This will be the shortest blog I’ve ever written, but I’m writing it because I am doing handsprings right now – or I would be if I didn’t have a phobia about being upside-down.
You see, a few short minutes ago I was speaking to the editor-in-chief of The San Franciscan, an independent magazine that features excellent writing (including poetry and fiction) and photography.
Everybody who’s anybody in San Francisco subscribes. (Well, I just made that up, but I know it to be at least partially true.)
Last February, the magazine put out a call for submissions. Although I felt that it would be my absolute dream to write for this publication, I did nothing. But my friend Julie R. in Maryland, who also subscribes, e-mailed me this short note:
“I’m sure you [saw this call for submissions], but I just wanted to give it a little boost. You would fit right in this terrific magazine, and you have so much to say about San Francisco.
Don’t say no! At least consider it.”
(That’s the essence of a great friend: someone who can support you while preemptively calling you out on your nonsense.)
After I stopped laughing about “Don’t say no!” I officially wrote to the magazine staff and pointed them to my blog. Not because I had any hopes whatsoever, but just to appease Julie. That’s it.
Months came and went. I assumed there was no interest and it all receded from my memory. Except for my constant simmering feeling that I’d let Julie down.
But then came the out-of-the-blue e-mail from The San Franciscan about a week ago, leading to today’s phone call. It turns out that the magazine wants to publish, in an edited form, my blog post about Margaret Valentine LeLong, who bicycled from Chicago to San Francisco in 1897 (see https://mondaymorningrail.com/2021/05/30/a-bike-some-undies-and-a-gun/).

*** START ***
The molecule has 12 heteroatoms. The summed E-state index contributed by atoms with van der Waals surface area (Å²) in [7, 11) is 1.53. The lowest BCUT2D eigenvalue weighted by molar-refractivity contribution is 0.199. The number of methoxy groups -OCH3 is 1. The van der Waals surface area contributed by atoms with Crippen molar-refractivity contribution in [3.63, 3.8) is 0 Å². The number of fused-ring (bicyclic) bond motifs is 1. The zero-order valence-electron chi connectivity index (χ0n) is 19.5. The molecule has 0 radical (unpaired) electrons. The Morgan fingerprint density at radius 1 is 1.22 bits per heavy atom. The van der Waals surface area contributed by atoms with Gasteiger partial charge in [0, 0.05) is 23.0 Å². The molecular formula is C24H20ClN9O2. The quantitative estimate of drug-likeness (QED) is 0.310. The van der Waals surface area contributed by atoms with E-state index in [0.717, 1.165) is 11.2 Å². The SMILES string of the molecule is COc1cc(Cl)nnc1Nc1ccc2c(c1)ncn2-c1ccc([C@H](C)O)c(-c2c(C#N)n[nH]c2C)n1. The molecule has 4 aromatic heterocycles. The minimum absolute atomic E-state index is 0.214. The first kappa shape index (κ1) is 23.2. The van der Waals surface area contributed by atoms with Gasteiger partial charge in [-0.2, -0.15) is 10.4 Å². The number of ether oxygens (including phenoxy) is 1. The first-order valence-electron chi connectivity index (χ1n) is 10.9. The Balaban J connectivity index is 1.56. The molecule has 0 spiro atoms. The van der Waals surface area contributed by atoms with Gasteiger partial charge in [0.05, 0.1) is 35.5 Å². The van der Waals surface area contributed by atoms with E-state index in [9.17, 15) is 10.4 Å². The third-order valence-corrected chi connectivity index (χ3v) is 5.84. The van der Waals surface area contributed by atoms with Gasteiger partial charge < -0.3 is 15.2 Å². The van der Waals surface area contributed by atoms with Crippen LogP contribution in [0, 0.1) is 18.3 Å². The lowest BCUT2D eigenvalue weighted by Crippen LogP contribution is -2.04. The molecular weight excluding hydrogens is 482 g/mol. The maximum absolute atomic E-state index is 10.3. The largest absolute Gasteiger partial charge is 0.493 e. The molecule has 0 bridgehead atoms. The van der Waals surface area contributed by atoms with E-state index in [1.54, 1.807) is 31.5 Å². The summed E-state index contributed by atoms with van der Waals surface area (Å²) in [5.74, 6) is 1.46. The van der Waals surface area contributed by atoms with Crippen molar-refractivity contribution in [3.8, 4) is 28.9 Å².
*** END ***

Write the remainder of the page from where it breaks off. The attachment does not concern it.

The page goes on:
It will likely appear in the Winter issue (January), but there’s always a chance it could get pushed off to the Spring.
I just wanted to thank you, dear readers, for sticking with this blog. An acquaintance once complained that my posts are “too long and full of too many facts.” Ha ha. I know that’s true. But some of you continue to read it anyway.
Honestly, a few days before the magazine contacted me, I was contemplating stopping the blog.
But now I’m over the moon.
Blogging is, in my view, a hobby. Getting published in The San Franciscan, though, means I can finally say I’m a writer.
And I’m reminded of something the acclaimed author Anne Lamott once said:
“Today’s writing advice: Remember, it will not go smoothly, or possibly not even well. Butt in chair: just do it, one disappointing paragraph at a time. Victory!”
Due to popular demand, I am including, at the end of each blog post, the latest random diary entries that I’ve been posting on Facebook for “Throwback Thursday.” These are all taken absolutely verbatim from the lengthy diaries I kept between 1970 and 1987.
August 3, 1974 [age 18]:
“The family is gone and I had just settled down for an evening of listening to records when Ted and Joe arrived, prepared to see a movie. We procrastinated so much that we decided to go into the City instead, then threw out that idea and ended up driving blindly along Highway 17 hoping to run into the Nimitz drive-ins, which we did, and saw ‘The Skin Game’ and ‘Uptown Saturday Night’ till 2:30. Then Ted and I dropped Joe off and went out for breakfast – omelets and hotcakes – and had a nice talk about ruts and freedom. It is now 4:30 in the morning, and I just walked in the house, which if the parents knew would, I am sure, cause them to lapse into terrible fits.”
August 8, 1974 [age 18]:
“[My aunt and uncle] Jackie and Fred are downstairs with Mom listening to news reports on Nixon’s resignation speech. Dad is driving wildly out to the San Jose Municipal Golf Course after [my brother] Marc, at whom he is totally furious for going golf-ball-hunting out at 11:30 at night. In fact, he just arrived home without my poor brother, prepared, I am sure, to kill him. [My sister] Janine and [my 4-year-old cousin] Lisa are in bed next to me, chattering about all kinds of things. And I am listening to Dylan on my new earphones, agonizing over life.”
August 20, 1974 [age 18]: